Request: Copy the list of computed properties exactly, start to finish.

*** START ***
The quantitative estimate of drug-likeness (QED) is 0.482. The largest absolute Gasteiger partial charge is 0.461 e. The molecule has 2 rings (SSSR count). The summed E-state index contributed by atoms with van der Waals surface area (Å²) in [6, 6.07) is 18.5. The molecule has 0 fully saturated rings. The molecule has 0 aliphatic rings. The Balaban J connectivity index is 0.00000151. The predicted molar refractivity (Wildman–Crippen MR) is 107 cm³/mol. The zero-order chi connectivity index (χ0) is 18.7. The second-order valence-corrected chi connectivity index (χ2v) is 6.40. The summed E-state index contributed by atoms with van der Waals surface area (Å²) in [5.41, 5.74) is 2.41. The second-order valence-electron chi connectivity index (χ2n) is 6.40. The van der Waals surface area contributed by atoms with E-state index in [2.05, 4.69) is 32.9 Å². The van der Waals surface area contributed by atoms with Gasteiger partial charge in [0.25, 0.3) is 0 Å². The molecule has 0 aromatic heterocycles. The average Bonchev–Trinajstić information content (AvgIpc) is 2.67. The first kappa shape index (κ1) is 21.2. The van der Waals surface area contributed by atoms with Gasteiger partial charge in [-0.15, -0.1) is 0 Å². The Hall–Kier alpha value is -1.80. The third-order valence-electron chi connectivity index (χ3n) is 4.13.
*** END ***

The quantitative estimate of drug-likeness (QED) is 0.482. The largest absolute Gasteiger partial charge is 0.461 e. The molecule has 2 rings (SSSR count). The summed E-state index contributed by atoms with van der Waals surface area (Å²) in [6, 6.07) is 18.5. The molecule has 0 fully saturated rings. The molecule has 0 aliphatic rings. The Balaban J connectivity index is 0.00000151. The predicted molar refractivity (Wildman–Crippen MR) is 107 cm³/mol. The zero-order chi connectivity index (χ0) is 18.7. The second-order valence-corrected chi connectivity index (χ2v) is 6.40. The summed E-state index contributed by atoms with van der Waals surface area (Å²) in [5.41, 5.74) is 2.41. The second-order valence-electron chi connectivity index (χ2n) is 6.40. The van der Waals surface area contributed by atoms with E-state index in [2.05, 4.69) is 32.9 Å². The van der Waals surface area contributed by atoms with Gasteiger partial charge in [0.25, 0.3) is 0 Å². The molecule has 0 aromatic heterocycles. The average Bonchev–Trinajstić information content (AvgIpc) is 2.67. The first kappa shape index (κ1) is 21.2. The van der Waals surface area contributed by atoms with Gasteiger partial charge in [-0.15, -0.1) is 0 Å². The Hall–Kier alpha value is -1.80. The third-order valence-electron chi connectivity index (χ3n) is 4.13.